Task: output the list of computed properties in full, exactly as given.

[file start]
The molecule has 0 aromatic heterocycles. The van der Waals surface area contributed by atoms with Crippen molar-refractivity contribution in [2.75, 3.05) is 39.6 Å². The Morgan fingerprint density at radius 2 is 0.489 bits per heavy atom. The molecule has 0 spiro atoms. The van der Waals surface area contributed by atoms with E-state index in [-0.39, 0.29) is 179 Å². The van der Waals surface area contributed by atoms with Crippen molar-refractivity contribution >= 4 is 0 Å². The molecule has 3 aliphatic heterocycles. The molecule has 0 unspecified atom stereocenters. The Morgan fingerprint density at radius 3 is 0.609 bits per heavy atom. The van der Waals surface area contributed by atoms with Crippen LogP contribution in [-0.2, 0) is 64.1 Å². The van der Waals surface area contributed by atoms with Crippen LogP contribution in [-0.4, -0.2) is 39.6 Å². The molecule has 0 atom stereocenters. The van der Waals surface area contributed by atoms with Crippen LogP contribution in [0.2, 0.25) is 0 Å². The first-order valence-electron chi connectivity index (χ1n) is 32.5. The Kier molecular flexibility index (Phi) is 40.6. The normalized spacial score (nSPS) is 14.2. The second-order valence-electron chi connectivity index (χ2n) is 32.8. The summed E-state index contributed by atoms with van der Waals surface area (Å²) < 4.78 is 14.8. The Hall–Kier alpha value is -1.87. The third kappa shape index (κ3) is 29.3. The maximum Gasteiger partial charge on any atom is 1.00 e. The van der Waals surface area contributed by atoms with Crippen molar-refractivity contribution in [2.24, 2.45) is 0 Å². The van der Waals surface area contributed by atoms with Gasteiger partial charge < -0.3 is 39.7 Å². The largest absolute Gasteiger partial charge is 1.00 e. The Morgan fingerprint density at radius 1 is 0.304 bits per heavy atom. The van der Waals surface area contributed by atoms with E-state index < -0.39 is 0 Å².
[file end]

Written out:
The molecule has 0 aromatic heterocycles. The van der Waals surface area contributed by atoms with Crippen molar-refractivity contribution in [2.75, 3.05) is 39.6 Å². The Morgan fingerprint density at radius 2 is 0.489 bits per heavy atom. The molecule has 0 spiro atoms. The van der Waals surface area contributed by atoms with E-state index in [-0.39, 0.29) is 179 Å². The van der Waals surface area contributed by atoms with Crippen molar-refractivity contribution >= 4 is 0 Å². The molecule has 3 aliphatic heterocycles. The molecule has 0 unspecified atom stereocenters. The Morgan fingerprint density at radius 3 is 0.609 bits per heavy atom. The van der Waals surface area contributed by atoms with Crippen LogP contribution in [-0.2, 0) is 64.1 Å². The van der Waals surface area contributed by atoms with Crippen LogP contribution in [-0.4, -0.2) is 39.6 Å². The molecule has 0 atom stereocenters. The van der Waals surface area contributed by atoms with Crippen LogP contribution in [0.2, 0.25) is 0 Å². The first-order valence-electron chi connectivity index (χ1n) is 32.5. The Kier molecular flexibility index (Phi) is 40.6. The normalized spacial score (nSPS) is 14.2. The second-order valence-electron chi connectivity index (χ2n) is 32.8. The summed E-state index contributed by atoms with van der Waals surface area (Å²) < 4.78 is 14.8. The Hall–Kier alpha value is -1.87. The third kappa shape index (κ3) is 29.3. The maximum Gasteiger partial charge on any atom is 1.00 e. The van der Waals surface area contributed by atoms with Crippen molar-refractivity contribution in [2.24, 2.45) is 0 Å². The van der Waals surface area contributed by atoms with Gasteiger partial charge < -0.3 is 39.7 Å². The largest absolute Gasteiger partial charge is 1.00 e. The Morgan fingerprint density at radius 1 is 0.304 bits per heavy atom. The van der Waals surface area contributed by atoms with E-state index < -0.39 is 0 Å².